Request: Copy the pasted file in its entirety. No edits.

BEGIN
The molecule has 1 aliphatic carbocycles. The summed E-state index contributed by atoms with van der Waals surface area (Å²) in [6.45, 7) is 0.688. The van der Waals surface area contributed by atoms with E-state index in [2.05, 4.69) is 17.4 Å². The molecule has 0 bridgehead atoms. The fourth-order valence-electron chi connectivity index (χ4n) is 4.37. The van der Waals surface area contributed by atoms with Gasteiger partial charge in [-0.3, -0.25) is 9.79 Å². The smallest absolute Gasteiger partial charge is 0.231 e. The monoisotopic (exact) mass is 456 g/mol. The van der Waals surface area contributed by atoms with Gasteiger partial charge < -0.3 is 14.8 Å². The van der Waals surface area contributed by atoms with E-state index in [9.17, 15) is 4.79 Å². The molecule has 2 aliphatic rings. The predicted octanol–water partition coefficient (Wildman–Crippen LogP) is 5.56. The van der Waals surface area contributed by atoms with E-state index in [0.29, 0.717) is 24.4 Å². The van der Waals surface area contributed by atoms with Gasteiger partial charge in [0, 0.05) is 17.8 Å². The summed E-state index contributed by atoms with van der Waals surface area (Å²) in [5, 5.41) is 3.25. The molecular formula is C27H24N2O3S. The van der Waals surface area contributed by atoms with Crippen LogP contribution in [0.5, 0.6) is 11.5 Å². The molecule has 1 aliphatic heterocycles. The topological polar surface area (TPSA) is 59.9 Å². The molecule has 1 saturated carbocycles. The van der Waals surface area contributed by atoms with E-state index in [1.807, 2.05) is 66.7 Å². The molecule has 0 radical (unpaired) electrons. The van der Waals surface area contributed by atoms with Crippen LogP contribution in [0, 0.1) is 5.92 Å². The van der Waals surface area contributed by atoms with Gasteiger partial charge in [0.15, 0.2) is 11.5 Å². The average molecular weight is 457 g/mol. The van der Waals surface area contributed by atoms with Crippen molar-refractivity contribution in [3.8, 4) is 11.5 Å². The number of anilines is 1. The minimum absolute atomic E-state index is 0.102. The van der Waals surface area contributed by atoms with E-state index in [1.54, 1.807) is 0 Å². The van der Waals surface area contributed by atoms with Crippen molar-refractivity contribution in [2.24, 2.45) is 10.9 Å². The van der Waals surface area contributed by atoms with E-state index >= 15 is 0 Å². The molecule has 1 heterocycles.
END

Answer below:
The molecule has 1 aliphatic carbocycles. The summed E-state index contributed by atoms with van der Waals surface area (Å²) in [6.45, 7) is 0.688. The van der Waals surface area contributed by atoms with E-state index in [2.05, 4.69) is 17.4 Å². The molecule has 0 bridgehead atoms. The fourth-order valence-electron chi connectivity index (χ4n) is 4.37. The van der Waals surface area contributed by atoms with Gasteiger partial charge in [-0.3, -0.25) is 9.79 Å². The smallest absolute Gasteiger partial charge is 0.231 e. The monoisotopic (exact) mass is 456 g/mol. The van der Waals surface area contributed by atoms with Gasteiger partial charge < -0.3 is 14.8 Å². The van der Waals surface area contributed by atoms with E-state index in [9.17, 15) is 4.79 Å². The molecule has 2 aliphatic rings. The predicted octanol–water partition coefficient (Wildman–Crippen LogP) is 5.56. The van der Waals surface area contributed by atoms with E-state index in [0.29, 0.717) is 24.4 Å². The van der Waals surface area contributed by atoms with Gasteiger partial charge in [0, 0.05) is 17.8 Å². The summed E-state index contributed by atoms with van der Waals surface area (Å²) in [5, 5.41) is 3.25. The molecular formula is C27H24N2O3S. The van der Waals surface area contributed by atoms with Crippen LogP contribution in [0.5, 0.6) is 11.5 Å². The molecule has 1 aliphatic heterocycles. The topological polar surface area (TPSA) is 59.9 Å². The molecule has 1 saturated carbocycles. The van der Waals surface area contributed by atoms with E-state index in [1.807, 2.05) is 66.7 Å². The molecule has 0 radical (unpaired) electrons. The van der Waals surface area contributed by atoms with Crippen LogP contribution in [0, 0.1) is 5.92 Å². The van der Waals surface area contributed by atoms with Gasteiger partial charge in [0.15, 0.2) is 11.5 Å². The average molecular weight is 457 g/mol. The van der Waals surface area contributed by atoms with Crippen molar-refractivity contribution in [3.8, 4) is 11.5 Å². The number of anilines is 1. The minimum absolute atomic E-state index is 0.102. The van der Waals surface area contributed by atoms with E-state index in [1.54, 1.807) is 0 Å². The van der Waals surface area contributed by atoms with Crippen molar-refractivity contribution in [2.24, 2.45) is 10.9 Å². The van der Waals surface area contributed by atoms with E-state index >= 15 is 0 Å². The molecule has 1 heterocycles.